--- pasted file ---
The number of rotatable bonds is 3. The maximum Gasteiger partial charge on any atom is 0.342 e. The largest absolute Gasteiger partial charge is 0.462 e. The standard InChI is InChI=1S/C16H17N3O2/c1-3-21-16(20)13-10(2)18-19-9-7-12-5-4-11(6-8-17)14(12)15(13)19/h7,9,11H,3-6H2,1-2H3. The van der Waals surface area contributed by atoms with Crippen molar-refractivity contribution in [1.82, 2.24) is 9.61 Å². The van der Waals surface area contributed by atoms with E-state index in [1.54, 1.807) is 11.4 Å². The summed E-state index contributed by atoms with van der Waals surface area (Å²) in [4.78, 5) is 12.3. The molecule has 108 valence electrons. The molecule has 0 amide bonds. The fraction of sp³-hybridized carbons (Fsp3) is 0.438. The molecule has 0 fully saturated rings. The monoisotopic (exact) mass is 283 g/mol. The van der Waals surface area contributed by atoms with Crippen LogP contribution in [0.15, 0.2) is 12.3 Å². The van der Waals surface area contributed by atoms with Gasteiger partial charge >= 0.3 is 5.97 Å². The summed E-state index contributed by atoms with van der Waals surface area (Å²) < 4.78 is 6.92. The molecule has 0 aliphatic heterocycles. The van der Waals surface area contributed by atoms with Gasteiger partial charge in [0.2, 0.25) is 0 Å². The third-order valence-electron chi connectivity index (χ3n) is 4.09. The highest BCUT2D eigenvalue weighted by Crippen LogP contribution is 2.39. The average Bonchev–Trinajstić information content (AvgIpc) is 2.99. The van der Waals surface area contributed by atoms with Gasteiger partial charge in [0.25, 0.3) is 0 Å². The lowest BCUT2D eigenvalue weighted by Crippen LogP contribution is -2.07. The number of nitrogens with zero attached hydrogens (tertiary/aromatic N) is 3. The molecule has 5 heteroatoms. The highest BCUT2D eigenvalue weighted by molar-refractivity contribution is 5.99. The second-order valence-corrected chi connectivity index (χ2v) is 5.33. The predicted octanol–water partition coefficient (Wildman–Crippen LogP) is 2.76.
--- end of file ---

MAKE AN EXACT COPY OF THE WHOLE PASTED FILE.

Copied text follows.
The number of rotatable bonds is 3. The maximum Gasteiger partial charge on any atom is 0.342 e. The largest absolute Gasteiger partial charge is 0.462 e. The standard InChI is InChI=1S/C16H17N3O2/c1-3-21-16(20)13-10(2)18-19-9-7-12-5-4-11(6-8-17)14(12)15(13)19/h7,9,11H,3-6H2,1-2H3. The van der Waals surface area contributed by atoms with Crippen molar-refractivity contribution in [1.82, 2.24) is 9.61 Å². The van der Waals surface area contributed by atoms with E-state index in [1.54, 1.807) is 11.4 Å². The summed E-state index contributed by atoms with van der Waals surface area (Å²) in [4.78, 5) is 12.3. The molecule has 108 valence electrons. The molecule has 0 amide bonds. The fraction of sp³-hybridized carbons (Fsp3) is 0.438. The molecule has 0 fully saturated rings. The monoisotopic (exact) mass is 283 g/mol. The van der Waals surface area contributed by atoms with Crippen LogP contribution in [0.15, 0.2) is 12.3 Å². The van der Waals surface area contributed by atoms with Gasteiger partial charge >= 0.3 is 5.97 Å². The summed E-state index contributed by atoms with van der Waals surface area (Å²) < 4.78 is 6.92. The molecule has 0 aliphatic heterocycles. The van der Waals surface area contributed by atoms with Gasteiger partial charge in [0.2, 0.25) is 0 Å². The third-order valence-electron chi connectivity index (χ3n) is 4.09. The highest BCUT2D eigenvalue weighted by Crippen LogP contribution is 2.39. The average Bonchev–Trinajstić information content (AvgIpc) is 2.99. The van der Waals surface area contributed by atoms with Gasteiger partial charge in [0.25, 0.3) is 0 Å². The lowest BCUT2D eigenvalue weighted by Crippen LogP contribution is -2.07. The number of nitrogens with zero attached hydrogens (tertiary/aromatic N) is 3. The molecule has 5 heteroatoms. The highest BCUT2D eigenvalue weighted by molar-refractivity contribution is 5.99. The second-order valence-corrected chi connectivity index (χ2v) is 5.33. The predicted octanol–water partition coefficient (Wildman–Crippen LogP) is 2.76.